Fadgen's Adventures

Fadgen's Adventures
Green Creek Lake

Monday, June 29, 2015

A four peak morning!

Peak 10,340 (Peak #1) in the background
Dan Robbins, Tom Lopez and I had been talking about climbing the four 10K peaks that surround Little Falls Creek basin east of Ketchum, and with temperatures expected to be 108 in Boise, it sounded like a good time to be high.

After a nice, cool night spent in Phi Kappa campground, we drove up the rough Little Falls Creek road as far as we felt was necessary (7800 feet), and were moving a little after 6AM.  We hiked up the road, which alternated between rough rocks and smooth gravel, for a couple of miles until we reached an old mining cabin at 9200 feet.  With our first peak directly above us, Dan and Tom took a short break while I wandered around and admired the cabin.

We then dropped down and crossed the creek before starting up the open mountainside of Peak 10,340, eventually gaining the eastern ridge.  Though it was in the low 60’s when we started the hike, it was now considerably warmer in the sunshine.




Once on the ridge, it was a nice walk up to the summit of peak 10,340 which we reached at 8:45AM.  Even though there was a haze in the air, the views were outstanding.

After a short break spent eating, chatting and admiring the views, we started out for peak #2 directly to the north of us.  Before we started down the ridge, Dan spotted a herd of elk spread out below us.  They eventually detected us as we moved down the ridge, and moved into the thick trees, talking amongst themselves.  I have always loved listening to cow elk talking!
Elk heard
Close up of elk herd
Peak 10,356 (Peak #2)
Peak #2 (Peak 10,356) was another straightforward walk up, which we reached at 9:30AM.  From this peak, we had an excellent view of our third and most exciting looking objective – Peak 10,350.  We didn’t spend too much time on top of peak #2 for two reasons: it was starting to warm up and peak #3 looked like it was going to be a bit of fun.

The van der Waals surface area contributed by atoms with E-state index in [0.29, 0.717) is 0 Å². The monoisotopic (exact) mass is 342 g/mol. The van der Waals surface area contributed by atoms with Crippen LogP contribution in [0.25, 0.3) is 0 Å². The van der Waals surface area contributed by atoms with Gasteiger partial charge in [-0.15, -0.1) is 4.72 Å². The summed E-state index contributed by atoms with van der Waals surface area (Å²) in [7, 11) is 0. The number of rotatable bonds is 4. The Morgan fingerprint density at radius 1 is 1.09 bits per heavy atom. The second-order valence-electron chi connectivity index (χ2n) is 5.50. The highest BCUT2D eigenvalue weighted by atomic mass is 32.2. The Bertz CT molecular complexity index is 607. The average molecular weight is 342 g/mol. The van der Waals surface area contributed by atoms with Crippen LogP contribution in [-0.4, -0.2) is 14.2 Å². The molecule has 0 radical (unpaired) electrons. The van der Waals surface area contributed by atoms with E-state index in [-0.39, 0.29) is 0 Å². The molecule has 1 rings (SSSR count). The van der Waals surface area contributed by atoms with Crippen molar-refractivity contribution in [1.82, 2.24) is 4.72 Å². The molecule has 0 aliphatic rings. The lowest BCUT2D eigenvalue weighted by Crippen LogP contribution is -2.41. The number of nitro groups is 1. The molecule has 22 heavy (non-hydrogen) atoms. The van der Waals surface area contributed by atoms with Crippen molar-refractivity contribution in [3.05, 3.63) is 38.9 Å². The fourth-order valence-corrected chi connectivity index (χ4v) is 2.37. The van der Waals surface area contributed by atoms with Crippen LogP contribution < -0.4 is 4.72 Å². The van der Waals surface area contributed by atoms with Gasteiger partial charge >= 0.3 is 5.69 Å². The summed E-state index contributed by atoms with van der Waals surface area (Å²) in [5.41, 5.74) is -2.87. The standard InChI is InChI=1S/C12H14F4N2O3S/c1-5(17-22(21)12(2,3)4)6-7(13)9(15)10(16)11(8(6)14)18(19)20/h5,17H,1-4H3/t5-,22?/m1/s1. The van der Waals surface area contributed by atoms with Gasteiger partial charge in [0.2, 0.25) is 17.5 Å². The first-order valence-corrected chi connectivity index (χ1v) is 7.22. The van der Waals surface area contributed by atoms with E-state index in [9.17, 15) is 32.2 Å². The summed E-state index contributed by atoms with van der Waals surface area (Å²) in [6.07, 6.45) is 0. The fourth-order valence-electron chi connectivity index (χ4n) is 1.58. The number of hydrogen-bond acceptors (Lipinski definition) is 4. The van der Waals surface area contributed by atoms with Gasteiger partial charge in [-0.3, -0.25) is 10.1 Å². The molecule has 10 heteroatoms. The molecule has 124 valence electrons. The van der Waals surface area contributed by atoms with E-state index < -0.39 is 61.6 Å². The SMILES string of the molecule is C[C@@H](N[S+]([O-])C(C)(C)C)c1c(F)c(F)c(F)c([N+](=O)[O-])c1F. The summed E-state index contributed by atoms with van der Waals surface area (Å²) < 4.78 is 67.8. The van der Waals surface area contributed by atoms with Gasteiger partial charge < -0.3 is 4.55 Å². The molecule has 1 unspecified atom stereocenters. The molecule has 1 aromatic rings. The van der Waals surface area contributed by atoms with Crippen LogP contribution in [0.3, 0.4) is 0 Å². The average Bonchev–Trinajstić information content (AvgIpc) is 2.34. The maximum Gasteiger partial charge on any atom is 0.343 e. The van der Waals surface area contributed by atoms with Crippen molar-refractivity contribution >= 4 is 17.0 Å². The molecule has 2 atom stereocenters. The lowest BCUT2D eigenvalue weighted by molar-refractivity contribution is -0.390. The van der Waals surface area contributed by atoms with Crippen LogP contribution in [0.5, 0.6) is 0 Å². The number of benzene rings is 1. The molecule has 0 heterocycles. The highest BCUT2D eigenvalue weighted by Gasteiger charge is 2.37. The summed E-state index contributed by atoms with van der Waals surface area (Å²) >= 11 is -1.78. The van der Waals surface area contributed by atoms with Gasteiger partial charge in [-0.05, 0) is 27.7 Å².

Looking back at Peak #1
Peak 10,350 (Peak #3)
We dropped down the 500 feet to the saddle between peaks 10,356 and 10,350, and stared up at the somewhat rotten looking cliffs above us.  Unfortunately, the lighting wasn’t so good and the photos below do not do it justice.  We'd gotten a good look at the cliff band from the first peak, and noticed that you could either drop down 100 or so feet to skirt them or just head straight up through them.  Dan and Tom chose the first option, while I chose the second, and in my opinion, better option.
Cliff band with Dan as a perspective
 After telling Tom I’d be careful, I picked the first obvious seam and started up.  My second handhold crumbled on me, but my feet were firmly planted, so I shrugged it off and continued carefully climbing.  Twenty feet higher and the seam ended.  After a bit of looking around, I made an airy move over to my right and found another narrow seam.  This took me up another 30 feet where I topped out on a ledge with a goat trail!  I just followed this goat trail up along the edge of the cliffs to the summit at 10:45AM. 
Taking a break with the goat trail behind me (above my head)
After a few photos, I dropped my pack and moved over to the edge to see how Tom and Dan were progressing.  It didn’t take long for me to validate that I had chosen the correct route.  They were slowly making their way up in loose talus on the hot, exposed, steep southern slope.  From the sounds coming from the two of them (Damn, it’s fricking hot!), there wasn’t a puff of breeze to cool them off.  After a few more minutes they both joined me on the summit.
Sorry Tom!
Looks hot! 
I was still feeling pretty good at this point, but the heat had taken its toll on Tom and Dan.  After a short rest, they informed me that the fourth peak wasn’t in the cards for them.   
Peak #4 to the left
Peak 10,300 looked to be at least a mile away, with a fair bit of ridge scrambling involved.  So off I went, trying to keep up a brisk pace while also trying to stay cool.  Luckily, the clouds blocked the sun for the majority of the uphill portion, and after 45 minutes I was on summit #4 for the day at 11:45AM.
A look back at Peak #3 - Tom is on the open ridge in the sunshine
The final ridge
Summit shot!
Great view of Mystery Peak from Peak #4